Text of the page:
Could Four Old Sycamores Save Mission Canyon Bridge?

Group Against Demolition Nominates Adjacent Trees as Historic Landmarks

Sycamore trees on the west side of the Mission Canyon Bridge, looking north, c. 1909 | Credit: Neal Graffy

In a bold and creative gambit to save the 130-year-old Mission Canyon Bridge from demolition, a group of neighborhood residents is nominating as historic landmarks four adjacent sycamore trees that would likely be removed during the construction. 

The mature trees ― two on the east side of the bridge, and two on the left ― are between 45 and 65 feet tall and three to four feet in diameter. Based on physical inspections and comparisons to photographs of the early days of nearby Old Mission Santa Barbara, an arborist estimated they are approximately a century old.

Not only are the four trees the most significant and established trees abutting the bridge, the Coalition to Preserve Mission Canyon argues in their application, they are “character-defining” features of the Mission Canyon corridor; culturally significant to the Chumash, who occupied a nearby village and used sycamores to craft cookware; and important parts of the creek’s sensitive riparian habitat.

“This area has evolved naturally for the last 200 years,” said Coalition chair and lifelong canyon resident Lanny Ebenstein in reference to what the group calls its “unique rural ambiance” that would be lost if the corridor were to be redesigned and reconstructed in the name of traffic flow and safety, as city planners and an opposing camp of advocates is proposing. “We need to get into the attitude of saving and preserving instead of demolishing and replacing,” Ebenstein said.

As opposed to widening and rebuilding the bridge at a cost of at least $11 million in grant money ― 10-15 percent of which the city would need to cover ― the Coalition is suggesting Santa Barbara spend a fraction of that amount on low-impact improvements, such as paving, signage, and restriping, to address what it admits are needed updates to the roadway infrastructure. They say the work could be done for around $100,000 without sacrificing the route’s scenery and natural landscape.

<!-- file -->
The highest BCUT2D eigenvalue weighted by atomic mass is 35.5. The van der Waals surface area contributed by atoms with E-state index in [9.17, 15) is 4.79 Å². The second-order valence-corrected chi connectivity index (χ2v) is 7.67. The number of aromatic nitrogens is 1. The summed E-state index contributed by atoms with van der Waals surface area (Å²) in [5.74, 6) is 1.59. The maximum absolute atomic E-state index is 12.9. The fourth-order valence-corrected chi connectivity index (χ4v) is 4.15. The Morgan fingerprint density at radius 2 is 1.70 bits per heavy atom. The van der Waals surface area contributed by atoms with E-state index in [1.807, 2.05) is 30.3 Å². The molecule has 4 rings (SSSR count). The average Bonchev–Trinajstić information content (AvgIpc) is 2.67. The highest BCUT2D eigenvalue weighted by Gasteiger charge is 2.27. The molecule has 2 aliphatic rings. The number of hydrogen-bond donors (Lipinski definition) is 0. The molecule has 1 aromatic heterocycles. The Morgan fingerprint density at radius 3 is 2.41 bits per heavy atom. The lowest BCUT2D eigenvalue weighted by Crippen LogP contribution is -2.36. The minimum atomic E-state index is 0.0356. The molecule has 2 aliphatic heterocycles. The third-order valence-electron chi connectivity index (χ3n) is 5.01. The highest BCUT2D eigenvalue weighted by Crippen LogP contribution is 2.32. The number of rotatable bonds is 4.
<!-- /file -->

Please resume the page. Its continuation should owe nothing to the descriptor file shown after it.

The Coalition also takes issue with the suggestion that the area is patently dangerous for motorists, bicyclists, and pedestrians. Collision data doesn’t back up that claim, they say, and the driving force behind the bridge replacement is a perceived ― not actual ― lack of safety. The current configuration and relative narrowness of the roadway forces users to pay attention and slow down, which is a good thing, they say. Widening the bridge would increase speeds and risks. 

Moreover, the Coalition argues, the low-end rating Caltrans has given the bridge ― 52 out of 100 ― is not based solely on its structural integrity. The figure takes into account its “functional obsolescence,” meaning it doesn’t technically meet modern roadway standards for turning radii and approach alignments but remains a viable structure. The actual physical issues of the bridge ― rust on the supports, a hole in the underside concrete ― can and should be addressed without tearing the whole thing down, they insist.

During a press conference this Tuesday in front of Rocky Nook Park — during which a passing walker and a biker separately raised their fists and shouted their support to “save the bridge!” — Coalition member and former county supervisor Frank Frost recalled an adage he and his colleagues often used on the dais. “If it ain’t broke, don’t fix it,” he said. “That saved us a lot of money.”


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